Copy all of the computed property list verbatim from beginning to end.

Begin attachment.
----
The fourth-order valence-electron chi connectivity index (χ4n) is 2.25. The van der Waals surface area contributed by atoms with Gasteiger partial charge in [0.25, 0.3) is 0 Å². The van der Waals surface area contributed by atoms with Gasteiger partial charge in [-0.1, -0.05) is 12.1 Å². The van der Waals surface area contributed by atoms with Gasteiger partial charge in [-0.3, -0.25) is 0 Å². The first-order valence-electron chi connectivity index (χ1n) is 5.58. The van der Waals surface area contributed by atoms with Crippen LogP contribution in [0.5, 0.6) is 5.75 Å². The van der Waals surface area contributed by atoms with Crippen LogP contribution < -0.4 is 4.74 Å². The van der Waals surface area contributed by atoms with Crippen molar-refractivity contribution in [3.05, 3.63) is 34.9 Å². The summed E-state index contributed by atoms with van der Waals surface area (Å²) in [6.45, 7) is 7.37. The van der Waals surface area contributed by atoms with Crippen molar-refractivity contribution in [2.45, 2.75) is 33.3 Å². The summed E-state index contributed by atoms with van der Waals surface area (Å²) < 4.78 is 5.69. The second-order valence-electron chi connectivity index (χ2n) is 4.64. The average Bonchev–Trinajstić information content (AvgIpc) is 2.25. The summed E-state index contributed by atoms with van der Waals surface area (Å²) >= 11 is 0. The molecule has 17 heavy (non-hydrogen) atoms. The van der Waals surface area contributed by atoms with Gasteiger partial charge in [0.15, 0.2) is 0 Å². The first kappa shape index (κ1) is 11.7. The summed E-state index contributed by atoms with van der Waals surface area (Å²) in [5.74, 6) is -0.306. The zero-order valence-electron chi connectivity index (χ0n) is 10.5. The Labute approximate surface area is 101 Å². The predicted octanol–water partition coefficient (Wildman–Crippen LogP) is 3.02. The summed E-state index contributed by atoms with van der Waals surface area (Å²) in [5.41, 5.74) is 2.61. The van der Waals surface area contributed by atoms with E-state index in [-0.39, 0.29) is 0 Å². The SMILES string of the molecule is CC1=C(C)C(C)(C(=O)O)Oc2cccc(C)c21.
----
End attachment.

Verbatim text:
The fourth-order valence-electron chi connectivity index (χ4n) is 2.25. The van der Waals surface area contributed by atoms with Gasteiger partial charge in [0.25, 0.3) is 0 Å². The van der Waals surface area contributed by atoms with Gasteiger partial charge in [-0.1, -0.05) is 12.1 Å². The van der Waals surface area contributed by atoms with Gasteiger partial charge in [-0.3, -0.25) is 0 Å². The first-order valence-electron chi connectivity index (χ1n) is 5.58. The van der Waals surface area contributed by atoms with Crippen LogP contribution in [0.5, 0.6) is 5.75 Å². The van der Waals surface area contributed by atoms with Crippen LogP contribution < -0.4 is 4.74 Å². The van der Waals surface area contributed by atoms with Crippen molar-refractivity contribution in [3.05, 3.63) is 34.9 Å². The summed E-state index contributed by atoms with van der Waals surface area (Å²) in [6.45, 7) is 7.37. The van der Waals surface area contributed by atoms with Crippen molar-refractivity contribution in [2.45, 2.75) is 33.3 Å². The summed E-state index contributed by atoms with van der Waals surface area (Å²) < 4.78 is 5.69. The second-order valence-electron chi connectivity index (χ2n) is 4.64. The average Bonchev–Trinajstić information content (AvgIpc) is 2.25. The summed E-state index contributed by atoms with van der Waals surface area (Å²) >= 11 is 0. The molecule has 17 heavy (non-hydrogen) atoms. The van der Waals surface area contributed by atoms with Gasteiger partial charge in [0.15, 0.2) is 0 Å². The first kappa shape index (κ1) is 11.7. The summed E-state index contributed by atoms with van der Waals surface area (Å²) in [5.74, 6) is -0.306. The zero-order valence-electron chi connectivity index (χ0n) is 10.5. The Labute approximate surface area is 101 Å². The predicted octanol–water partition coefficient (Wildman–Crippen LogP) is 3.02. The summed E-state index contributed by atoms with van der Waals surface area (Å²) in [5.41, 5.74) is 2.61. The van der Waals surface area contributed by atoms with E-state index in [-0.39, 0.29) is 0 Å². The SMILES string of the molecule is CC1=C(C)C(C)(C(=O)O)Oc2cccc(C)c21.